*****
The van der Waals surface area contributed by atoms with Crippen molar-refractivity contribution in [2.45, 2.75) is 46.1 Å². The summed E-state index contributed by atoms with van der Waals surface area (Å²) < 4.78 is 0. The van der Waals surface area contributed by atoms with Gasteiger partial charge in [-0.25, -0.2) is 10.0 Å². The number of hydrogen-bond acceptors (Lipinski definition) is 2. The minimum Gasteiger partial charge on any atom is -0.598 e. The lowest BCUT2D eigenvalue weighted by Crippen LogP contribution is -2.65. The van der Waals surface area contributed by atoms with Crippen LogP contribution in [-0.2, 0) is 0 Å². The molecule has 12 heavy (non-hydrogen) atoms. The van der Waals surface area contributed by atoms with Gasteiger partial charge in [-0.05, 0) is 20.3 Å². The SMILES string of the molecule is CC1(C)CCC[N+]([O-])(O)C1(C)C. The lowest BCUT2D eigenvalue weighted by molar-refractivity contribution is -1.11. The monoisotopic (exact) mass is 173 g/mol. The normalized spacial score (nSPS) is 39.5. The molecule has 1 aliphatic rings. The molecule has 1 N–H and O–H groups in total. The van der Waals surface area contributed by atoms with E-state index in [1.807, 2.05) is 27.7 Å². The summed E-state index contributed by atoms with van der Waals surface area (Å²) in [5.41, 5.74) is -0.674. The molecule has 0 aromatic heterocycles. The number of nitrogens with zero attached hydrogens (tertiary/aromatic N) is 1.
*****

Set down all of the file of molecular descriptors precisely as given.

The van der Waals surface area contributed by atoms with Crippen molar-refractivity contribution in [2.45, 2.75) is 46.1 Å². The summed E-state index contributed by atoms with van der Waals surface area (Å²) < 4.78 is 0. The van der Waals surface area contributed by atoms with Gasteiger partial charge in [-0.25, -0.2) is 10.0 Å². The number of hydrogen-bond acceptors (Lipinski definition) is 2. The minimum Gasteiger partial charge on any atom is -0.598 e. The lowest BCUT2D eigenvalue weighted by Crippen LogP contribution is -2.65. The van der Waals surface area contributed by atoms with Crippen LogP contribution in [-0.2, 0) is 0 Å². The molecule has 12 heavy (non-hydrogen) atoms. The van der Waals surface area contributed by atoms with Gasteiger partial charge in [-0.05, 0) is 20.3 Å². The SMILES string of the molecule is CC1(C)CCC[N+]([O-])(O)C1(C)C. The lowest BCUT2D eigenvalue weighted by molar-refractivity contribution is -1.11. The monoisotopic (exact) mass is 173 g/mol. The normalized spacial score (nSPS) is 39.5. The molecule has 1 aliphatic rings. The molecule has 1 N–H and O–H groups in total. The van der Waals surface area contributed by atoms with E-state index in [1.807, 2.05) is 27.7 Å². The summed E-state index contributed by atoms with van der Waals surface area (Å²) in [5.41, 5.74) is -0.674. The molecule has 0 aromatic heterocycles. The number of nitrogens with zero attached hydrogens (tertiary/aromatic N) is 1.